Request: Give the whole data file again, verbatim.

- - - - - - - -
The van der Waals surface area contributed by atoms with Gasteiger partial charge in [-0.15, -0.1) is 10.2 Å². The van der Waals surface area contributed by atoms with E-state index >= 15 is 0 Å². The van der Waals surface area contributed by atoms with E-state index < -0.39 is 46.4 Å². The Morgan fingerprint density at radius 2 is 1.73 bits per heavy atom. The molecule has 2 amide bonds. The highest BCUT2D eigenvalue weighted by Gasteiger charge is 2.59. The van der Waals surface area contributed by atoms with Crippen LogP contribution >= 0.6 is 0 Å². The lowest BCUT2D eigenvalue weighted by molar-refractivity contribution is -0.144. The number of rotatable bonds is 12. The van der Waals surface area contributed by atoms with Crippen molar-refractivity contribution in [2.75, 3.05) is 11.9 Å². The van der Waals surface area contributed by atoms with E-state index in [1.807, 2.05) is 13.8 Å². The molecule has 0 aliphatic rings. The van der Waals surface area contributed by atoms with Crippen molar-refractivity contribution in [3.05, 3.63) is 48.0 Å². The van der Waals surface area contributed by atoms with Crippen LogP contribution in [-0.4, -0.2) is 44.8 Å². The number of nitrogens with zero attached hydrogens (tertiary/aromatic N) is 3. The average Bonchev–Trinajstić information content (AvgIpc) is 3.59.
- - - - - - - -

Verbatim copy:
The van der Waals surface area contributed by atoms with Gasteiger partial charge in [-0.15, -0.1) is 10.2 Å². The van der Waals surface area contributed by atoms with E-state index >= 15 is 0 Å². The van der Waals surface area contributed by atoms with E-state index < -0.39 is 46.4 Å². The Morgan fingerprint density at radius 2 is 1.73 bits per heavy atom. The molecule has 2 amide bonds. The highest BCUT2D eigenvalue weighted by Gasteiger charge is 2.59. The van der Waals surface area contributed by atoms with Crippen LogP contribution >= 0.6 is 0 Å². The lowest BCUT2D eigenvalue weighted by molar-refractivity contribution is -0.144. The number of rotatable bonds is 12. The van der Waals surface area contributed by atoms with Crippen molar-refractivity contribution in [2.75, 3.05) is 11.9 Å². The van der Waals surface area contributed by atoms with E-state index in [1.807, 2.05) is 13.8 Å². The molecule has 0 aliphatic rings. The van der Waals surface area contributed by atoms with Crippen molar-refractivity contribution in [3.05, 3.63) is 48.0 Å². The van der Waals surface area contributed by atoms with Crippen LogP contribution in [-0.4, -0.2) is 44.8 Å². The number of nitrogens with zero attached hydrogens (tertiary/aromatic N) is 3. The average Bonchev–Trinajstić information content (AvgIpc) is 3.59.